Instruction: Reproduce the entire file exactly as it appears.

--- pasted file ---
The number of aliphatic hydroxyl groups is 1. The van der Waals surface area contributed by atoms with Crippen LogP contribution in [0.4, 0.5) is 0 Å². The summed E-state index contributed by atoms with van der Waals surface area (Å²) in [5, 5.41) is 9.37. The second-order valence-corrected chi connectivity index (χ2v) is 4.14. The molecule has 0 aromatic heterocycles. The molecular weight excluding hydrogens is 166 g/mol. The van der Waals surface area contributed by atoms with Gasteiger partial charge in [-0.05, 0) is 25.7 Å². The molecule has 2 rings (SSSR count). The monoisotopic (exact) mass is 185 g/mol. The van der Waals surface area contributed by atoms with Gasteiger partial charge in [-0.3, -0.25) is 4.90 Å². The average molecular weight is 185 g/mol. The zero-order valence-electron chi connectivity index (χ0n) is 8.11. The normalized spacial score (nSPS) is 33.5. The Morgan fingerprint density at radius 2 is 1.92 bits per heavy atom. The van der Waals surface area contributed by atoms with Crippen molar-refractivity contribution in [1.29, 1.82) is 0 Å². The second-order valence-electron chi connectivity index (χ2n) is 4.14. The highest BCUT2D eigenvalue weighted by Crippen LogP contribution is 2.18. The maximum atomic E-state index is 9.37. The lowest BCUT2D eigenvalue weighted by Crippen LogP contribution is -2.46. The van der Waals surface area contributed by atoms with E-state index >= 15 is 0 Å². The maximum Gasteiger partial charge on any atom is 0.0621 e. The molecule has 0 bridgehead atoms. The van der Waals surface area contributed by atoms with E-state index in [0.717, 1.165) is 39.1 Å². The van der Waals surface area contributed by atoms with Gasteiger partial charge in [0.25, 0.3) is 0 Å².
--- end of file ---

The number of aliphatic hydroxyl groups is 1. The van der Waals surface area contributed by atoms with Crippen LogP contribution in [0.4, 0.5) is 0 Å². The summed E-state index contributed by atoms with van der Waals surface area (Å²) in [5, 5.41) is 9.37. The second-order valence-corrected chi connectivity index (χ2v) is 4.14. The molecule has 0 aromatic heterocycles. The molecular weight excluding hydrogens is 166 g/mol. The van der Waals surface area contributed by atoms with Gasteiger partial charge in [-0.05, 0) is 25.7 Å². The molecule has 2 rings (SSSR count). The monoisotopic (exact) mass is 185 g/mol. The van der Waals surface area contributed by atoms with Gasteiger partial charge in [-0.3, -0.25) is 4.90 Å². The average molecular weight is 185 g/mol. The zero-order valence-electron chi connectivity index (χ0n) is 8.11. The normalized spacial score (nSPS) is 33.5. The Morgan fingerprint density at radius 2 is 1.92 bits per heavy atom. The van der Waals surface area contributed by atoms with Crippen molar-refractivity contribution in [1.29, 1.82) is 0 Å². The second-order valence-electron chi connectivity index (χ2n) is 4.14. The highest BCUT2D eigenvalue weighted by Crippen LogP contribution is 2.18. The maximum atomic E-state index is 9.37. The lowest BCUT2D eigenvalue weighted by Crippen LogP contribution is -2.46. The van der Waals surface area contributed by atoms with E-state index >= 15 is 0 Å². The maximum Gasteiger partial charge on any atom is 0.0621 e. The molecule has 0 bridgehead atoms. The van der Waals surface area contributed by atoms with E-state index in [0.717, 1.165) is 39.1 Å². The van der Waals surface area contributed by atoms with Gasteiger partial charge in [0.25, 0.3) is 0 Å².